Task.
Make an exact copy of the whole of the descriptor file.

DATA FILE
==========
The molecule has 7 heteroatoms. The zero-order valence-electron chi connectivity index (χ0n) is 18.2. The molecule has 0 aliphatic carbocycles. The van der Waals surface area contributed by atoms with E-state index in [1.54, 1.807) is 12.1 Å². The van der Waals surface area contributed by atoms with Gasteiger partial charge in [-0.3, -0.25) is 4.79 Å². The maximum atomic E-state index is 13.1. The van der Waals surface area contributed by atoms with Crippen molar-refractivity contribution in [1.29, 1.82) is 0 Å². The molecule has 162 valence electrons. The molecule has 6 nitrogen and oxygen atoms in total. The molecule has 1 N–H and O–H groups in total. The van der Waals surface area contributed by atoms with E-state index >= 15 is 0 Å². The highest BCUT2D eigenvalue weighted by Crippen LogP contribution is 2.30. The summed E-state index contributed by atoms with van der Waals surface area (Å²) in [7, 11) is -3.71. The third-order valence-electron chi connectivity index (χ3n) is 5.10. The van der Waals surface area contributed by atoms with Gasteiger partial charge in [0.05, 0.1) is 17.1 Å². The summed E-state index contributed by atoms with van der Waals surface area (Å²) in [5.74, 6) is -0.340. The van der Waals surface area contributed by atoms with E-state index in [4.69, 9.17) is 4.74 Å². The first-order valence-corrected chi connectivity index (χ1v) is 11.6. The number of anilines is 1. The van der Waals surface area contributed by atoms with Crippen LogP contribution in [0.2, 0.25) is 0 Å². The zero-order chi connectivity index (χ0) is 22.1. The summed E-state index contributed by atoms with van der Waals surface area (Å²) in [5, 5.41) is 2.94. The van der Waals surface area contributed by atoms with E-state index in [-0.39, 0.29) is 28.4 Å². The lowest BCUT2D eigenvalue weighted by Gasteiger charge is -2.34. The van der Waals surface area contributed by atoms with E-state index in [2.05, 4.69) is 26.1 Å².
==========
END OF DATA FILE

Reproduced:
The molecule has 7 heteroatoms. The zero-order valence-electron chi connectivity index (χ0n) is 18.2. The molecule has 0 aliphatic carbocycles. The van der Waals surface area contributed by atoms with E-state index in [1.54, 1.807) is 12.1 Å². The van der Waals surface area contributed by atoms with Gasteiger partial charge in [-0.3, -0.25) is 4.79 Å². The maximum atomic E-state index is 13.1. The van der Waals surface area contributed by atoms with Crippen molar-refractivity contribution in [1.29, 1.82) is 0 Å². The molecule has 162 valence electrons. The molecule has 6 nitrogen and oxygen atoms in total. The molecule has 1 N–H and O–H groups in total. The van der Waals surface area contributed by atoms with E-state index >= 15 is 0 Å². The highest BCUT2D eigenvalue weighted by Crippen LogP contribution is 2.30. The summed E-state index contributed by atoms with van der Waals surface area (Å²) in [7, 11) is -3.71. The third-order valence-electron chi connectivity index (χ3n) is 5.10. The van der Waals surface area contributed by atoms with Gasteiger partial charge in [0.05, 0.1) is 17.1 Å². The summed E-state index contributed by atoms with van der Waals surface area (Å²) in [5.74, 6) is -0.340. The van der Waals surface area contributed by atoms with E-state index in [4.69, 9.17) is 4.74 Å². The first-order valence-corrected chi connectivity index (χ1v) is 11.6. The number of anilines is 1. The van der Waals surface area contributed by atoms with Crippen LogP contribution in [0.2, 0.25) is 0 Å². The zero-order chi connectivity index (χ0) is 22.1. The summed E-state index contributed by atoms with van der Waals surface area (Å²) in [5, 5.41) is 2.94. The van der Waals surface area contributed by atoms with E-state index in [-0.39, 0.29) is 28.4 Å². The lowest BCUT2D eigenvalue weighted by Gasteiger charge is -2.34. The van der Waals surface area contributed by atoms with E-state index in [2.05, 4.69) is 26.1 Å².